Helen Prior looks at building a stable funding ratio, using alternative approaches, for a safer way to reduce liabilities.
With new finance regulation taking effect over the next few years, it is important for investors to maintain a stable funding ratio.
Right about now, alarm bells should be ringing. "Why?" you ask, “We appear to be in a long period of steady growth with low inflation. Things are good, people are optimistic, what could possibly go wrong?”
Believe it or not, all this stability is actually storing up instability. As the late economist Hyman Minsky identified, "Stability is destabilising". Times of prosperity can persuade firms, workers and investors that recessions and crises are a thing of the past. As a result, they are willing to take on more risk.
For defined benefit pension schemes, the objective is to achieve a stable funding ratio with as little risk as possible. With that in mind, it is never the wrong time to ensure the investment strategy is robust and resilient. Rather than just investing for the good times, consider the impact of the good, the bad and the different.
There are three key strategies you can use to achieve a stable funding ratio:
1. Avoid the big bets
Most pension funds are still taking one or two big bets, with a lack of liability hedging often being the biggest one.
Although interest rates are low, if you continue taking this bet you need to be conscious of maintaining a stable funding ratio. Ideally, you would assign an expected return and risk to the position. You would also consider the sizing of the position against other risks in your portfolio.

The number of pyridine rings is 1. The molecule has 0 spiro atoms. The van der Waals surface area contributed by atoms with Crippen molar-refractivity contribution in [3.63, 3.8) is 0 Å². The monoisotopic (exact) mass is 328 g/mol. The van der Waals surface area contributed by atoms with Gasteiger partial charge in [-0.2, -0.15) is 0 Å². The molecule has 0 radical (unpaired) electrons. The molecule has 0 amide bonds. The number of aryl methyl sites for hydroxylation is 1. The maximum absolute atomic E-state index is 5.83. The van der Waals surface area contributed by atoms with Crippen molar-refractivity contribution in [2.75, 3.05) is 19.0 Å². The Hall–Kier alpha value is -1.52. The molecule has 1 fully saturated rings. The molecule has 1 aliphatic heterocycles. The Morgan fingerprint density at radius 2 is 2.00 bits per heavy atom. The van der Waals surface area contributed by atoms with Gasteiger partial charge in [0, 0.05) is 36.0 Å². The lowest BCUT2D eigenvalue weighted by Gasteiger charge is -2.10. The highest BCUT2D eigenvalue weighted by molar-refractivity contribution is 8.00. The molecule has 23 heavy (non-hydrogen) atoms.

Many believe that interest rates will only go up from here, but just look at the yields available in countries such as Germany. Can you really afford rates to fall from here?
2. Add some real diversification
Investing in assets that primarily do the same job doesn't really add much in the way of diversification. This is typically the case for a lot of active equity managers in portfolios. To really obtain diversification it is important to add strategies that don't all move in the same way, or at the same time.
For example, combining equities with high yield and a relative value multi-asset portfolio could be a step in the right direction. Many of the tools that can be used may not always be as familiar, but that doesn't mean that they are always more risky.
3. Be bold
Not every asset or investment is going to perform at all points in time in an economic cycle. The obsession with asset benchmarks means that you are essentially being forced to hold something, whether it does well or not. Dealing with this can involve two actions:
First, you should change your benchmark to mirror your fund's liabilities, if you haven't already. Second, be prepared to make even more changes to your portfolio along the way.
This strategy means that you can reference each decision you make based on whether it will add value against the liabilities, or reduce risk. This will help to create a more stable funding ratio in your portfolio.
Making more changes to your portfolio simply involves capturing return when you think it is available and looking to avoid losses. It probably sounds easier than it is, but the first step is a change in mind-set.
Conventional is risky
We need to make pension funds more robust and resilient to successfully contribute to a stable funding ratio. Being alternative and thinking outside the box in this way is a good thing. In this case, being conventional may well be more risky.
By considering the points above, you are already on the road to reducing risk and maintaining stability.
Find out more about achieving a stable funding ratio
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